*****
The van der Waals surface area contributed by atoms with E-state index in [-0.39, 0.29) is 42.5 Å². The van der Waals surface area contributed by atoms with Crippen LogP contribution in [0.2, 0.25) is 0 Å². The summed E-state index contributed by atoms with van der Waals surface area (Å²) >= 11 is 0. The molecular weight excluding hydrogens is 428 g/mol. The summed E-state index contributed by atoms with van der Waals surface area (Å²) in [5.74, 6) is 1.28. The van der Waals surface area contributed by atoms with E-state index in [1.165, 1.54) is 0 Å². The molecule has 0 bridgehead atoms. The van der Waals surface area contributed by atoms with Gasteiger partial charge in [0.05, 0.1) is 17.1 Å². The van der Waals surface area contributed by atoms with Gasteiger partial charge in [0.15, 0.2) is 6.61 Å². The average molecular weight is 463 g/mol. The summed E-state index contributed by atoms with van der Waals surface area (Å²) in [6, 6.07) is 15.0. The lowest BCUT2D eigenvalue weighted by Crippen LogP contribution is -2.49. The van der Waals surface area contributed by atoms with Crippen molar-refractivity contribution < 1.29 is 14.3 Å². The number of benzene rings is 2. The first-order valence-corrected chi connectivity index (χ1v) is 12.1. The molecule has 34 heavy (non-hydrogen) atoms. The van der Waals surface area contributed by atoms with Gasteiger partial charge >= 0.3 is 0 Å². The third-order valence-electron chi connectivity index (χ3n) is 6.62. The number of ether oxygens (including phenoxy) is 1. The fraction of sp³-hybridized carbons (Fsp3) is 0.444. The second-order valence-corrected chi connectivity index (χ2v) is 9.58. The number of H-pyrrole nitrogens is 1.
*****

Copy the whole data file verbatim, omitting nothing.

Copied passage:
The van der Waals surface area contributed by atoms with E-state index in [-0.39, 0.29) is 42.5 Å². The van der Waals surface area contributed by atoms with Crippen LogP contribution in [0.2, 0.25) is 0 Å². The summed E-state index contributed by atoms with van der Waals surface area (Å²) >= 11 is 0. The molecular weight excluding hydrogens is 428 g/mol. The summed E-state index contributed by atoms with van der Waals surface area (Å²) in [5.74, 6) is 1.28. The van der Waals surface area contributed by atoms with E-state index in [1.165, 1.54) is 0 Å². The molecule has 0 bridgehead atoms. The van der Waals surface area contributed by atoms with Gasteiger partial charge in [0.05, 0.1) is 17.1 Å². The van der Waals surface area contributed by atoms with Gasteiger partial charge in [0.15, 0.2) is 6.61 Å². The average molecular weight is 463 g/mol. The summed E-state index contributed by atoms with van der Waals surface area (Å²) in [6, 6.07) is 15.0. The lowest BCUT2D eigenvalue weighted by Crippen LogP contribution is -2.49. The van der Waals surface area contributed by atoms with Crippen molar-refractivity contribution < 1.29 is 14.3 Å². The number of benzene rings is 2. The first-order valence-corrected chi connectivity index (χ1v) is 12.1. The molecule has 34 heavy (non-hydrogen) atoms. The van der Waals surface area contributed by atoms with Gasteiger partial charge >= 0.3 is 0 Å². The third-order valence-electron chi connectivity index (χ3n) is 6.62. The number of ether oxygens (including phenoxy) is 1. The fraction of sp³-hybridized carbons (Fsp3) is 0.444. The second-order valence-corrected chi connectivity index (χ2v) is 9.58. The number of H-pyrrole nitrogens is 1.